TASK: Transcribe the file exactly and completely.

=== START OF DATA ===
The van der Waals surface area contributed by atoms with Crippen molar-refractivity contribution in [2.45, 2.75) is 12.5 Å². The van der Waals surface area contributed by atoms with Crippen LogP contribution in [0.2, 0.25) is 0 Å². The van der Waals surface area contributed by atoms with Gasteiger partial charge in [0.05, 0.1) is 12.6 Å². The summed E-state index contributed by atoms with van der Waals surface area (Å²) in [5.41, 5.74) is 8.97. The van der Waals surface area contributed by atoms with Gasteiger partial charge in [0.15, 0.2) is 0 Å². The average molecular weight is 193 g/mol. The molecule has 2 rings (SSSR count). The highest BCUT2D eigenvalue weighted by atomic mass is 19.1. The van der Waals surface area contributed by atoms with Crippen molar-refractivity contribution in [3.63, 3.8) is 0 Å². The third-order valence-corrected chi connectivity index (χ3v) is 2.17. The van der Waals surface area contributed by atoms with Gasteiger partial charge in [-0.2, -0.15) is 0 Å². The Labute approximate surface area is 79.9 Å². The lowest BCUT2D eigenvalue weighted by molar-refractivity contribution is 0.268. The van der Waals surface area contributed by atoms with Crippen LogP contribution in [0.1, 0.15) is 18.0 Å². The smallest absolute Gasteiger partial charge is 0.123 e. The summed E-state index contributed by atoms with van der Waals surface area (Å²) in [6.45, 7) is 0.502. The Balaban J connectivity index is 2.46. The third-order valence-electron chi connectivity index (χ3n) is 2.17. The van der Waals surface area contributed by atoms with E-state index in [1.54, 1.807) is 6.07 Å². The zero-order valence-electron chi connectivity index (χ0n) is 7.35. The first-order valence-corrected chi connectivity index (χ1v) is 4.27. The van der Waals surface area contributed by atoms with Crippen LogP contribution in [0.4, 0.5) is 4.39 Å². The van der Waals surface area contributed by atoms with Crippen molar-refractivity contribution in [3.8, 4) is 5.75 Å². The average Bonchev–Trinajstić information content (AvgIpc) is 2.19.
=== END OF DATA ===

The van der Waals surface area contributed by atoms with Crippen molar-refractivity contribution in [2.45, 2.75) is 12.5 Å². The van der Waals surface area contributed by atoms with Crippen LogP contribution in [0.2, 0.25) is 0 Å². The van der Waals surface area contributed by atoms with Gasteiger partial charge in [0.05, 0.1) is 12.6 Å². The summed E-state index contributed by atoms with van der Waals surface area (Å²) in [5.41, 5.74) is 8.97. The van der Waals surface area contributed by atoms with Gasteiger partial charge in [0.15, 0.2) is 0 Å². The average molecular weight is 193 g/mol. The molecule has 2 rings (SSSR count). The highest BCUT2D eigenvalue weighted by atomic mass is 19.1. The van der Waals surface area contributed by atoms with Crippen molar-refractivity contribution in [3.63, 3.8) is 0 Å². The third-order valence-corrected chi connectivity index (χ3v) is 2.17. The van der Waals surface area contributed by atoms with Gasteiger partial charge in [-0.2, -0.15) is 0 Å². The Labute approximate surface area is 79.9 Å². The lowest BCUT2D eigenvalue weighted by molar-refractivity contribution is 0.268. The van der Waals surface area contributed by atoms with Crippen LogP contribution in [0.1, 0.15) is 18.0 Å². The smallest absolute Gasteiger partial charge is 0.123 e. The summed E-state index contributed by atoms with van der Waals surface area (Å²) in [6.45, 7) is 0.502. The Balaban J connectivity index is 2.46. The third-order valence-electron chi connectivity index (χ3n) is 2.17. The van der Waals surface area contributed by atoms with E-state index in [1.54, 1.807) is 6.07 Å². The zero-order valence-electron chi connectivity index (χ0n) is 7.35. The first-order valence-corrected chi connectivity index (χ1v) is 4.27. The van der Waals surface area contributed by atoms with Crippen LogP contribution in [0.4, 0.5) is 4.39 Å². The van der Waals surface area contributed by atoms with Crippen molar-refractivity contribution in [3.8, 4) is 5.75 Å². The average Bonchev–Trinajstić information content (AvgIpc) is 2.19.